Vitamin D 101: Overview, Sources, Benefits & Risks

Vitamin D 101: Overview, Sources, Benefits & Risks


About 42% of the U.S. population is Vitamin D-deficient, especially among the elderly and hospitalized. However, this doesn't mean the rest of us shouldn't worry.

Vitamin D deficiency has become more rampant even among the young and healthy children and adults. That's why clinical trials surrounding this vitamin are continuous. It's often being called the wonder vitamin, and is among the top-selling supplements out there.

But what's really the story here? Do you really need to take it?

There's a lot to learn about Vitamin D beyond basking in the sun, taking cod liver oil, and discovering the limited amount of food sources that provide it.

In this article, you will learn more about Vitamin D, which is fondly referred to as the "sunshine vitamin". Apart from finding the best sources of Vitamin D, you will have a better understanding of:

  • What Vitamin D is
  • Difference between Vitamin D3 and D2
  • Foods that are high in Vitamin D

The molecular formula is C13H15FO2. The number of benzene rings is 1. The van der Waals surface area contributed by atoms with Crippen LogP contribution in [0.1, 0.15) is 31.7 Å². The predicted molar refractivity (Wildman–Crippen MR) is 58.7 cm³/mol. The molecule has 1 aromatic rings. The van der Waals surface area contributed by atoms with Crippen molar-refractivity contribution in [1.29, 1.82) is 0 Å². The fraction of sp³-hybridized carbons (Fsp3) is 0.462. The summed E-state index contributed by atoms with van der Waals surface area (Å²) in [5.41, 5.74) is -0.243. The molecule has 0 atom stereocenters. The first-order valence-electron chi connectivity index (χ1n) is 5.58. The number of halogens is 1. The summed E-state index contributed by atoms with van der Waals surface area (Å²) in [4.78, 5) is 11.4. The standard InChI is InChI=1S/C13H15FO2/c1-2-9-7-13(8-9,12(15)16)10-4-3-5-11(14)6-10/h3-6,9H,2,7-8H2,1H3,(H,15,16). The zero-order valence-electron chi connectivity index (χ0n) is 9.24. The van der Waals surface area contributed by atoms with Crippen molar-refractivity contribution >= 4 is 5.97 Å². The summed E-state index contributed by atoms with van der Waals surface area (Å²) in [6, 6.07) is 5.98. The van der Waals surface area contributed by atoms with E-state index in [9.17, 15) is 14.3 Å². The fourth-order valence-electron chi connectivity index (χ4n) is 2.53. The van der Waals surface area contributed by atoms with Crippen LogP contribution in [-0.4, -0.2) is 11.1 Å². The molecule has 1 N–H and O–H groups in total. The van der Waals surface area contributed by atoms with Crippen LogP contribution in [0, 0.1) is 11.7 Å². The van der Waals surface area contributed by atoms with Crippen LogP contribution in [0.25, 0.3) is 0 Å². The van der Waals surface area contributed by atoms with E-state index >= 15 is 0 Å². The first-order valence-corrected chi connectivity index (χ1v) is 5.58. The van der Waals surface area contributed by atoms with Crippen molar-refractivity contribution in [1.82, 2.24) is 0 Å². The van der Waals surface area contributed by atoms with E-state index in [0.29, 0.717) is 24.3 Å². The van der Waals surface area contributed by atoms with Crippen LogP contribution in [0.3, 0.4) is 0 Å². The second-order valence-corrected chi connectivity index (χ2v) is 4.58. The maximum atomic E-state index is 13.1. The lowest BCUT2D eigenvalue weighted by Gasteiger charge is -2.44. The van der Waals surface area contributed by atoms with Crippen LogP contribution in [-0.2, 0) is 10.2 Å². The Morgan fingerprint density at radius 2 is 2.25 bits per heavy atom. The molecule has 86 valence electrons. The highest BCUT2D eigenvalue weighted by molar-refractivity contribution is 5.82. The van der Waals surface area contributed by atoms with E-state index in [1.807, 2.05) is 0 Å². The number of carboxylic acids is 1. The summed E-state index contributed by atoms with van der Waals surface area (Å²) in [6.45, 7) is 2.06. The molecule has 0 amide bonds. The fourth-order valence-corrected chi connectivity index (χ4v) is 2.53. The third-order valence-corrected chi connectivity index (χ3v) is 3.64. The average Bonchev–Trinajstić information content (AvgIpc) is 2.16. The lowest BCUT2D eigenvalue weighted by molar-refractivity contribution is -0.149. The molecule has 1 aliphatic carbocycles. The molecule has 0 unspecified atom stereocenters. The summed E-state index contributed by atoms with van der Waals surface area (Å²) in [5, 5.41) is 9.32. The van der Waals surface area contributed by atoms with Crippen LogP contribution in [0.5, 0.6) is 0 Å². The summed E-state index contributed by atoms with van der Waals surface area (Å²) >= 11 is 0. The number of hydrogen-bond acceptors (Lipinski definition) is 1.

• Benefits of taking Vitamin D
  • Vitamin D deficiency
  • Vitamin D toxicity
Vitamin D colorful lettering

What is Vitamin D?

We all grew up being told to get more sun so we can be healthier. No myths there. When we do get enough sunlight at the right time, our bodies produce Vitamin D.

The common misconception among Vitamin D — and its other common forms like Vitamin D3 and Vitamin D2— is it is a drug. However, it's actually a nutrient. It refers to a group of fat-soluble "secosteroids", which are responsible for increasing our absorption of calcium, iron, magnesium, phosphate and zinc.

Vitamin D is one of the most important nutrients our bodies need. It helps increase our ability to absorb calcium, giving you stronger bones and teeth. It ensures the body retains calcium and phosphorus. Without it, you'd be more prone to bone fractures and osteoporosis . It's also crucial for muscular function, since it can help regulate calcium in muscles so they can contract properly.

Not all of us have time to bask under the sun as much as we would want. Some of us might even live in places where the sun doesn't shine much. Moreover, there aren't too many food sources of Vitamin D. That's why many take vitamin D supplements to make sure they are getting as much of it as their bodies need.

What's the difference between Vitamin D3 and Vitamin D2?

Without diving deep into the science too much, the best way to understand the difference between Vitamin D3 and Vitamin D2 is to understand their sources.